For example, in a lesson module that investigates the giant pandas, the student learns about the pressing problem of saving the endangered animal by connecting to the World Wildlife Funds where the giant panda is one of the top ten most endangered species.  The student is later linked to a map of China to study the native terrain of the pandas and to the San Diego Zoo for information about panda research.  In this engaged learning environment, the students routinely take virtual field trips to every corner of the earth from the computer.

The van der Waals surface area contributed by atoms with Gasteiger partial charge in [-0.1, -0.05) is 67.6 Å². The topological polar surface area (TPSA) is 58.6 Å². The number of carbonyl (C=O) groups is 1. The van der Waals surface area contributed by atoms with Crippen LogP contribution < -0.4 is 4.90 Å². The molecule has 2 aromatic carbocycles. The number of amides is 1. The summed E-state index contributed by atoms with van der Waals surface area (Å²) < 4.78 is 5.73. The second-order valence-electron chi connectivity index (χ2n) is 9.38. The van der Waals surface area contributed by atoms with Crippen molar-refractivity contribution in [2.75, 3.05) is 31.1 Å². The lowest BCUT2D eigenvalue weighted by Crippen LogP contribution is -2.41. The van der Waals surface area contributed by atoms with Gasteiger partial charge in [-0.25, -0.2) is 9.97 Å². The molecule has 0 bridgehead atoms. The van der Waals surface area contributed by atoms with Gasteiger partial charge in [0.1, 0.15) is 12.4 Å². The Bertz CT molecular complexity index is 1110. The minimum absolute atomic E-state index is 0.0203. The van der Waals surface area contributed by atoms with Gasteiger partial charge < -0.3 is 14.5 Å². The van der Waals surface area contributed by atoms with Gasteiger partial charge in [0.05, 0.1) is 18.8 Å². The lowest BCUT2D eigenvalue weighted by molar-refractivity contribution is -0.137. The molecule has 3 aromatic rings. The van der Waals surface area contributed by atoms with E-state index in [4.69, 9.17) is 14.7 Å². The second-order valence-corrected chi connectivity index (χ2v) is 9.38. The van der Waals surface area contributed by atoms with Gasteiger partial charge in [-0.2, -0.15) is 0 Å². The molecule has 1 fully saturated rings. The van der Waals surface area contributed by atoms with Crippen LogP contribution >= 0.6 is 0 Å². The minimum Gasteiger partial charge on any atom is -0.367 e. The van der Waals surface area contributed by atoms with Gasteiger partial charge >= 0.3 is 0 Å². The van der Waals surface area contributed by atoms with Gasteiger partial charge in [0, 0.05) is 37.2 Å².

Online students are not time-stressed.   A well-developed online instructional program can help students focus on learning, instead of time, by assisting the learner to manage information, by providing resources, and by being “open” 24 hours a day.   This method of learning encourages students to learn by doing, simulating the real world situation.